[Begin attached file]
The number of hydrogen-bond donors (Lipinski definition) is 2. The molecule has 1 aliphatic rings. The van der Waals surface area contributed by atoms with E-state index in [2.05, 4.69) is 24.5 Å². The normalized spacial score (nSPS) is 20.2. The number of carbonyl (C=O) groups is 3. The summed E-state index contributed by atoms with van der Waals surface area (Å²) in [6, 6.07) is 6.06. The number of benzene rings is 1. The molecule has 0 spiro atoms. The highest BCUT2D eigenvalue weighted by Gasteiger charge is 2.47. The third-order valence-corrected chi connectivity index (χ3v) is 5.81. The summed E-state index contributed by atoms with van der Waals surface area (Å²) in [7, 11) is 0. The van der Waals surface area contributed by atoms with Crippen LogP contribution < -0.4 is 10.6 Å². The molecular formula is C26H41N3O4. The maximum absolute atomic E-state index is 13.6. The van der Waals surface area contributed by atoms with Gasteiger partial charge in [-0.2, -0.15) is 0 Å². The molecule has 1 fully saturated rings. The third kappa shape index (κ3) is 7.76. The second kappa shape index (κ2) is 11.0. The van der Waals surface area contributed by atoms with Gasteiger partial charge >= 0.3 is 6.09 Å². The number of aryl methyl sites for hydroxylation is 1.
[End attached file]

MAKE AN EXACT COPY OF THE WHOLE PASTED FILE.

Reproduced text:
The number of hydrogen-bond donors (Lipinski definition) is 2. The molecule has 1 aliphatic rings. The van der Waals surface area contributed by atoms with E-state index in [2.05, 4.69) is 24.5 Å². The normalized spacial score (nSPS) is 20.2. The number of carbonyl (C=O) groups is 3. The summed E-state index contributed by atoms with van der Waals surface area (Å²) in [6, 6.07) is 6.06. The number of benzene rings is 1. The molecule has 0 spiro atoms. The highest BCUT2D eigenvalue weighted by Gasteiger charge is 2.47. The third-order valence-corrected chi connectivity index (χ3v) is 5.81. The summed E-state index contributed by atoms with van der Waals surface area (Å²) in [7, 11) is 0. The van der Waals surface area contributed by atoms with Crippen LogP contribution < -0.4 is 10.6 Å². The molecular formula is C26H41N3O4. The maximum absolute atomic E-state index is 13.6. The van der Waals surface area contributed by atoms with Gasteiger partial charge in [-0.2, -0.15) is 0 Å². The molecule has 1 fully saturated rings. The third kappa shape index (κ3) is 7.76. The second kappa shape index (κ2) is 11.0. The van der Waals surface area contributed by atoms with Gasteiger partial charge >= 0.3 is 6.09 Å². The number of aryl methyl sites for hydroxylation is 1.